MAP EXTRACT The site of the monument is shown on the attached map extract. It includes a 2 metre boundary around the archaeological features, considered to be essential for the monument's support and preservation.


The contents of this record have been generated from a legacy data system.

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Books and journals
Curwen, J F, 'Trans Cumb & West Antiq & Arch Soc. Extra Ser.' in Castles and Towers of Cumb, West and Lancs N of the Sands, (1913), 219-23
Curwen, J F, 'Trans Cumb & West Antiq & Arch Soc. Extra Ser.' in Castles and Towers of Cumb, West and Lancs N of the Sands, (1913), 219-23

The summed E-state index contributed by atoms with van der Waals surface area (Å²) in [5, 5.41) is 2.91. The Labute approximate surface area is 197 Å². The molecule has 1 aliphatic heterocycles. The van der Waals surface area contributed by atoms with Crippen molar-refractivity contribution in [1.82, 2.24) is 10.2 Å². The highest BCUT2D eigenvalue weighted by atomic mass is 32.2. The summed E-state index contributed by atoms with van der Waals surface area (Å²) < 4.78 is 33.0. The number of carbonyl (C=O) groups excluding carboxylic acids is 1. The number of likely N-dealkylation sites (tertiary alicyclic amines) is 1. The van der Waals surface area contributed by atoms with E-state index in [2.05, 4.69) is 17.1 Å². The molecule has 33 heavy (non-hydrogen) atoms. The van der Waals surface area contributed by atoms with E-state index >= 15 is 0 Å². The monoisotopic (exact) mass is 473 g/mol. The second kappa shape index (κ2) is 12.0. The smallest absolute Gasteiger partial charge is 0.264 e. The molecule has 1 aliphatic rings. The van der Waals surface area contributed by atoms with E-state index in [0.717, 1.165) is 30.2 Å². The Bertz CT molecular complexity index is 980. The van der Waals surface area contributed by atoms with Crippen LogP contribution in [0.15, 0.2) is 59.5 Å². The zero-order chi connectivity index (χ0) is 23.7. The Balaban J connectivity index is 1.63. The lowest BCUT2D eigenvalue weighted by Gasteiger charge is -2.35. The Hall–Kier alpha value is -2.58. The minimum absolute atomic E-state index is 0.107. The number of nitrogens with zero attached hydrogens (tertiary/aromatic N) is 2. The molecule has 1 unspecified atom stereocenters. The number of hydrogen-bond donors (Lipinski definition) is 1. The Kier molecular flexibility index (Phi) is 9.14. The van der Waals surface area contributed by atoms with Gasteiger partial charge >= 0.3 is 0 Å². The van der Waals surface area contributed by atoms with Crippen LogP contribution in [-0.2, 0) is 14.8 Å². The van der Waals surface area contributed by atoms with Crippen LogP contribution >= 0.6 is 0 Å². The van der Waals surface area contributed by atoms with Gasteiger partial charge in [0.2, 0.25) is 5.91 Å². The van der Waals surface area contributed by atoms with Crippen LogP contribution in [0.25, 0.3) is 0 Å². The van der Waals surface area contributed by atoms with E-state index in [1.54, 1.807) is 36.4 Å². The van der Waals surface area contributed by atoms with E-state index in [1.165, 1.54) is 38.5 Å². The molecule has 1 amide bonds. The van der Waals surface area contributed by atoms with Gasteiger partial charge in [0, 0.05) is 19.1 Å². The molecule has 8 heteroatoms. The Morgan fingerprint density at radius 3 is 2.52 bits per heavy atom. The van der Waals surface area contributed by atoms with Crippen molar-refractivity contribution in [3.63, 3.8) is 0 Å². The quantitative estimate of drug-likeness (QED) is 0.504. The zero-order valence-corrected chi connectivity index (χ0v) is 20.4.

Huddleston, F, 'Trans Cumb and West Antiq and Arch Soc. New Ser.' in Penrith Castle, , Vol. XXX, (1930), 13-27
DOE, List of Buildings of Historic & Architectural Interest,
DOE, List of Buildings of Historic & Architectural Interest,
Leach,P.E., MPP Single Monument Class Description - Enclosure Castles, (1989)
Schofield,A.J., MPP Single Monument Class Description - Pele Towers, (1989)


This monument is scheduled under the Ancient Monuments and Archaeological Areas Act 1979 as amended as it appears to the Secretary of State to be of national importance. This entry is a copy, the original is held by the Department for Digital, Culture, Media and Sport.

End of official listing